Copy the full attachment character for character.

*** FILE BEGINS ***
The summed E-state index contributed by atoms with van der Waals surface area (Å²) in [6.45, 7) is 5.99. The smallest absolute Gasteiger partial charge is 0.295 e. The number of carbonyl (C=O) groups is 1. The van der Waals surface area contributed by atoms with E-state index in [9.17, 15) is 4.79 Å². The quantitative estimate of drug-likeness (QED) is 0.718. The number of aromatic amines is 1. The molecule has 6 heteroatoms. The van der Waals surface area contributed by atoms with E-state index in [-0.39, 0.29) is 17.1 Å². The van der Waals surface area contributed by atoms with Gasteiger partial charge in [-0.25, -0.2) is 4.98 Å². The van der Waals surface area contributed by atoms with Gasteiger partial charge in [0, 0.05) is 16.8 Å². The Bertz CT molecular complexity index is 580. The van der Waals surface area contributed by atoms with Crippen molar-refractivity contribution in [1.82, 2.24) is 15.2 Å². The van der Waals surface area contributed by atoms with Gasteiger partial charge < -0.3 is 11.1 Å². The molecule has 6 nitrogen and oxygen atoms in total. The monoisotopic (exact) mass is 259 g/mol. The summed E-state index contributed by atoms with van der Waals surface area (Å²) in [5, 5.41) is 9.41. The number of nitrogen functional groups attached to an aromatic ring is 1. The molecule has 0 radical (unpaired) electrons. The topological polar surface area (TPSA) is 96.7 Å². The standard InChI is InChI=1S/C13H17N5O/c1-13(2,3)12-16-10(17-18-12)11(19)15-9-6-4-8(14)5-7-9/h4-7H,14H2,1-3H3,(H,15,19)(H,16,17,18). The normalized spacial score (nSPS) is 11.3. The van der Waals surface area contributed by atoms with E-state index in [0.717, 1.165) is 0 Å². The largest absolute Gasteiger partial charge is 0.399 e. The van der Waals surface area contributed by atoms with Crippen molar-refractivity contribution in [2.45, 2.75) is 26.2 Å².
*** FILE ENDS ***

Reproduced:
The summed E-state index contributed by atoms with van der Waals surface area (Å²) in [6.45, 7) is 5.99. The smallest absolute Gasteiger partial charge is 0.295 e. The number of carbonyl (C=O) groups is 1. The van der Waals surface area contributed by atoms with E-state index in [9.17, 15) is 4.79 Å². The quantitative estimate of drug-likeness (QED) is 0.718. The number of aromatic amines is 1. The molecule has 6 heteroatoms. The van der Waals surface area contributed by atoms with E-state index in [-0.39, 0.29) is 17.1 Å². The van der Waals surface area contributed by atoms with Gasteiger partial charge in [-0.25, -0.2) is 4.98 Å². The van der Waals surface area contributed by atoms with Gasteiger partial charge in [0, 0.05) is 16.8 Å². The Bertz CT molecular complexity index is 580. The van der Waals surface area contributed by atoms with Crippen molar-refractivity contribution in [1.82, 2.24) is 15.2 Å². The van der Waals surface area contributed by atoms with Gasteiger partial charge < -0.3 is 11.1 Å². The molecule has 6 nitrogen and oxygen atoms in total. The monoisotopic (exact) mass is 259 g/mol. The summed E-state index contributed by atoms with van der Waals surface area (Å²) in [5, 5.41) is 9.41. The number of nitrogen functional groups attached to an aromatic ring is 1. The molecule has 0 radical (unpaired) electrons. The topological polar surface area (TPSA) is 96.7 Å². The standard InChI is InChI=1S/C13H17N5O/c1-13(2,3)12-16-10(17-18-12)11(19)15-9-6-4-8(14)5-7-9/h4-7H,14H2,1-3H3,(H,15,19)(H,16,17,18). The normalized spacial score (nSPS) is 11.3. The van der Waals surface area contributed by atoms with E-state index in [0.717, 1.165) is 0 Å². The largest absolute Gasteiger partial charge is 0.399 e. The van der Waals surface area contributed by atoms with Crippen molar-refractivity contribution in [2.45, 2.75) is 26.2 Å².